Comic, Jeff Zenick, 40 pgs, etsy.com/shop/JeffPZenick, $6
New Genre is a collection of sorts from prolific so-called outsider artist Jeff Zenick. Zenick was born in 1956, and the self-taught Floridian has been self-publishing zines for most of the time since. This recent release, divided into four parts, seems to centre around independence, as Zenick describes friendships, art practices, and events that have influenced his current work or from which he has departed.
The nature illustrations in Part 1 are lush and detailed. Each leaf and blade of grass stands alone. The illustrations in Part 3 hold a similar level of detail, a smattering of figures and characters such as a moai head sculpture and Lucy Van Pelt. These drift in empty voids, with each panel feeling a bit busier than the one before it. Part 2, however, is radically different, and consists of sayings or thoughts that Zenick wrote down, stashes of words devoid of context. Some are identifiable, such as the odd song lyric, but most seem to be stray phrases.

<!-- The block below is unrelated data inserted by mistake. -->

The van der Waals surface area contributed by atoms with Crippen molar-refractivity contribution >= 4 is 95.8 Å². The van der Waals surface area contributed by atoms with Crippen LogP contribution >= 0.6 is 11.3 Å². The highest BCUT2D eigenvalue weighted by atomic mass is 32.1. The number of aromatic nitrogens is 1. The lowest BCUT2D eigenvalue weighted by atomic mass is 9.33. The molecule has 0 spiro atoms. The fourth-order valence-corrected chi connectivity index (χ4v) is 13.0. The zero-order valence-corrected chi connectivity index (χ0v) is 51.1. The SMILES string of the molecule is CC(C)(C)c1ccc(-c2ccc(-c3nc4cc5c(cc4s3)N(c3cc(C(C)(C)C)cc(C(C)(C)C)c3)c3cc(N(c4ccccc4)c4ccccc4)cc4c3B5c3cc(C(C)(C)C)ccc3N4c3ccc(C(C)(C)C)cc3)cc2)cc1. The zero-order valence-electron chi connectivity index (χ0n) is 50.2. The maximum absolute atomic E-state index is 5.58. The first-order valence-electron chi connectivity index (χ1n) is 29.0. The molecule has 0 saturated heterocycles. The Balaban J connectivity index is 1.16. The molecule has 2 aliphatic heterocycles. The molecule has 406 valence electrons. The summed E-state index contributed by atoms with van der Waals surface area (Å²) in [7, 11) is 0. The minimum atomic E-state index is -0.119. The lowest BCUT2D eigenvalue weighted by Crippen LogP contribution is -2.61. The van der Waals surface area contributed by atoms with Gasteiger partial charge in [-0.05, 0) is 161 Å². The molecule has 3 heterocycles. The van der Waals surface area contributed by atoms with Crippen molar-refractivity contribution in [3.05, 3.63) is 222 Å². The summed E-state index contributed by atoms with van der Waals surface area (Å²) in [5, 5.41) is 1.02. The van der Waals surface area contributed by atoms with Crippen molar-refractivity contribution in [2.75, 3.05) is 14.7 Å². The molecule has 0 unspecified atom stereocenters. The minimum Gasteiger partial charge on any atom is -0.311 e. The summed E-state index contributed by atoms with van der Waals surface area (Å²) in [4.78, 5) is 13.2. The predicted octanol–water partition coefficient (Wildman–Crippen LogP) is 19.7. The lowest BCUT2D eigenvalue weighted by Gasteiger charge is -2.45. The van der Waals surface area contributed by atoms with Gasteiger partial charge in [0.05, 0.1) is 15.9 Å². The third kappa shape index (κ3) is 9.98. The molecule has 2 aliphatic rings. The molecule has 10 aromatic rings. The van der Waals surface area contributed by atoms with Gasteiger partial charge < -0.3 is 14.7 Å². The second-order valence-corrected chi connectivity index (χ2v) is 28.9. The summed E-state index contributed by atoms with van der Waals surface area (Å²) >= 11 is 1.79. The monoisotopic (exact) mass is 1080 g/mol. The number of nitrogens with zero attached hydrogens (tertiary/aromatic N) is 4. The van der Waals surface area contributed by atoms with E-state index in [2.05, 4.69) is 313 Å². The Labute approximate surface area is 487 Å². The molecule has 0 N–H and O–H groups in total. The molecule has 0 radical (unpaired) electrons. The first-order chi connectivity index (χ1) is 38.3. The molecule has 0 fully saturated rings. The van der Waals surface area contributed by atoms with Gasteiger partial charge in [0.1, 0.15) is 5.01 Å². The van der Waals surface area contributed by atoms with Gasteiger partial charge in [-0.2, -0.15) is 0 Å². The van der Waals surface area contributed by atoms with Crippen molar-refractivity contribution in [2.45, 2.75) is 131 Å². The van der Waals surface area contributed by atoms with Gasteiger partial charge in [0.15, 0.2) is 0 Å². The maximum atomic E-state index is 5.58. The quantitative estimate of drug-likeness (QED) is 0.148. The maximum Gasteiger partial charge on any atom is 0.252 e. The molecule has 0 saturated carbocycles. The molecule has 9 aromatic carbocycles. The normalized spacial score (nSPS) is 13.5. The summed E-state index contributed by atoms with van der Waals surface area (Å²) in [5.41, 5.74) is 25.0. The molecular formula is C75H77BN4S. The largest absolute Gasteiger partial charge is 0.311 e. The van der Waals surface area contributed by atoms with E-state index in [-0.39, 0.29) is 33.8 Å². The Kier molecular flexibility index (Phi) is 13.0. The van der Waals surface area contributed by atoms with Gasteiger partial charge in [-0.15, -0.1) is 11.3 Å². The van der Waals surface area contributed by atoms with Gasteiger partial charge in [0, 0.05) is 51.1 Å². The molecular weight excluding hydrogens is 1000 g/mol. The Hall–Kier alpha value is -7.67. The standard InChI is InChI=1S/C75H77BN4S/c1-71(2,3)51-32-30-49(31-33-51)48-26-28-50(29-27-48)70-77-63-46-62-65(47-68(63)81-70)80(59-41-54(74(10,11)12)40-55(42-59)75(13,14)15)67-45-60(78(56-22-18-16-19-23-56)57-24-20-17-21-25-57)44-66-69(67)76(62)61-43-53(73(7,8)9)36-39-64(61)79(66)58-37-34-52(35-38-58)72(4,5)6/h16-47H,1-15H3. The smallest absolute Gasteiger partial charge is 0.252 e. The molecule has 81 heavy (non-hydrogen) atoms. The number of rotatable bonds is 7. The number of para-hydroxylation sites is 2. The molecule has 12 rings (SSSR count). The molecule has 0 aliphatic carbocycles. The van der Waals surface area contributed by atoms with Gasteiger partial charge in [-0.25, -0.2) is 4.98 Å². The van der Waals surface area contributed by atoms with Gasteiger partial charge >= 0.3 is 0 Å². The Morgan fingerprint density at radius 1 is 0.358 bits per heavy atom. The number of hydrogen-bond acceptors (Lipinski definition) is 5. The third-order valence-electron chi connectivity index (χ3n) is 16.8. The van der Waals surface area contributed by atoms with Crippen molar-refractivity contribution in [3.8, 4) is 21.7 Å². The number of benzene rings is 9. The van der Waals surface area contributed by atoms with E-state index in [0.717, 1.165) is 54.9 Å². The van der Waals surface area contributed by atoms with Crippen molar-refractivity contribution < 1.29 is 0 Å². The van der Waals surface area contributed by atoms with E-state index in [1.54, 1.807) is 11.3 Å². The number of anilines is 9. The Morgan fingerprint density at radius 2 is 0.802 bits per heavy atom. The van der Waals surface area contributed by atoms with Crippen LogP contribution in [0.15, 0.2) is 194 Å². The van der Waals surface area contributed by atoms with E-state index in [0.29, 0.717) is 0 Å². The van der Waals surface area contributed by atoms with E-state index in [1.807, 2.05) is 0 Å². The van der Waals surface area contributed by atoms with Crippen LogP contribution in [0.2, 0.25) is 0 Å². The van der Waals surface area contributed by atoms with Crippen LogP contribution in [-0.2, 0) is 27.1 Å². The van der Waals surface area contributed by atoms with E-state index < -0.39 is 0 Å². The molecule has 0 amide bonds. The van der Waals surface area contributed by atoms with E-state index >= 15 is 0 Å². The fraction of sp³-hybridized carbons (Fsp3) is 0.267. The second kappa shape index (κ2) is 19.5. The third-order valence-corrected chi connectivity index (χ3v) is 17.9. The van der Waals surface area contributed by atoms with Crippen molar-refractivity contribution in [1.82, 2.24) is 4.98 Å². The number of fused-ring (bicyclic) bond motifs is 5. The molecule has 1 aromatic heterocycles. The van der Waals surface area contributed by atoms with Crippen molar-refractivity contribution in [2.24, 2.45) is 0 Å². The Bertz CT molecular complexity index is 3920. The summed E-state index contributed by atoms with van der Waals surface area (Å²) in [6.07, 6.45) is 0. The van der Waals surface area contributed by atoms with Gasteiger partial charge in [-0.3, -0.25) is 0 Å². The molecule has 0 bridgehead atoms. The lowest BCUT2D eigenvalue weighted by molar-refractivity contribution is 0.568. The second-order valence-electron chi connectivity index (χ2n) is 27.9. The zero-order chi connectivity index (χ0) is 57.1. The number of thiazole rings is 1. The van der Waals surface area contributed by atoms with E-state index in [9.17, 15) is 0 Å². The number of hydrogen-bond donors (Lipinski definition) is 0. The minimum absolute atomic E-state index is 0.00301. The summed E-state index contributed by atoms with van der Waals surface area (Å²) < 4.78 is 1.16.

Part 4 begins with some autobiographical writing. Zenick describes their youth before detailing some of their artistic practices over the last few years. It ends with a collection of portraits based on Suicide Girls, accompanied by a series of “impressions” based off the website’s models. Zenick opts to not have the impressions pair to their respective portrait, and as a result, this portion feels a little off. Any agency or control these models may have had over their image feels like it’s removed when reproduced like this, and these portraits shouldn’t just be a “stash of images” in the way Part 2 was a “stash of words.”
There’s a lot to like in New Genre. Hopefully, Zenick is able to reconcile his intentions with the final product a bit more.